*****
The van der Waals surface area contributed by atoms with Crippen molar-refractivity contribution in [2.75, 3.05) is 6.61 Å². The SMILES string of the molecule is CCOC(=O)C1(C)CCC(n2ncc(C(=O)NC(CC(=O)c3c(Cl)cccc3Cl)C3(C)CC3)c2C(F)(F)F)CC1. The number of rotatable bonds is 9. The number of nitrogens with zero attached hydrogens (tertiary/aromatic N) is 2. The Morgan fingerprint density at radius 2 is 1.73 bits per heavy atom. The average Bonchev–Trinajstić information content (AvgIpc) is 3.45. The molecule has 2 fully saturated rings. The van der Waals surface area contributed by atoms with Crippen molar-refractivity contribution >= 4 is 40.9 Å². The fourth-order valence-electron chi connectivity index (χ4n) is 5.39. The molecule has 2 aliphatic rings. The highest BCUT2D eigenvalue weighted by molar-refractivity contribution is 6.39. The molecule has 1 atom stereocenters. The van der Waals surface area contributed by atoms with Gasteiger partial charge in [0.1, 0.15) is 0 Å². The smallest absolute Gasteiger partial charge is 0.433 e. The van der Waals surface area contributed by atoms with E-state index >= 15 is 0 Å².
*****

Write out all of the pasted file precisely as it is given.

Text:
The van der Waals surface area contributed by atoms with Crippen molar-refractivity contribution in [2.75, 3.05) is 6.61 Å². The SMILES string of the molecule is CCOC(=O)C1(C)CCC(n2ncc(C(=O)NC(CC(=O)c3c(Cl)cccc3Cl)C3(C)CC3)c2C(F)(F)F)CC1. The number of rotatable bonds is 9. The number of nitrogens with zero attached hydrogens (tertiary/aromatic N) is 2. The Morgan fingerprint density at radius 2 is 1.73 bits per heavy atom. The average Bonchev–Trinajstić information content (AvgIpc) is 3.45. The molecule has 2 fully saturated rings. The van der Waals surface area contributed by atoms with Crippen molar-refractivity contribution >= 4 is 40.9 Å². The fourth-order valence-electron chi connectivity index (χ4n) is 5.39. The molecule has 2 aliphatic rings. The highest BCUT2D eigenvalue weighted by molar-refractivity contribution is 6.39. The molecule has 1 atom stereocenters. The van der Waals surface area contributed by atoms with Gasteiger partial charge in [0.1, 0.15) is 0 Å². The smallest absolute Gasteiger partial charge is 0.433 e. The van der Waals surface area contributed by atoms with E-state index >= 15 is 0 Å².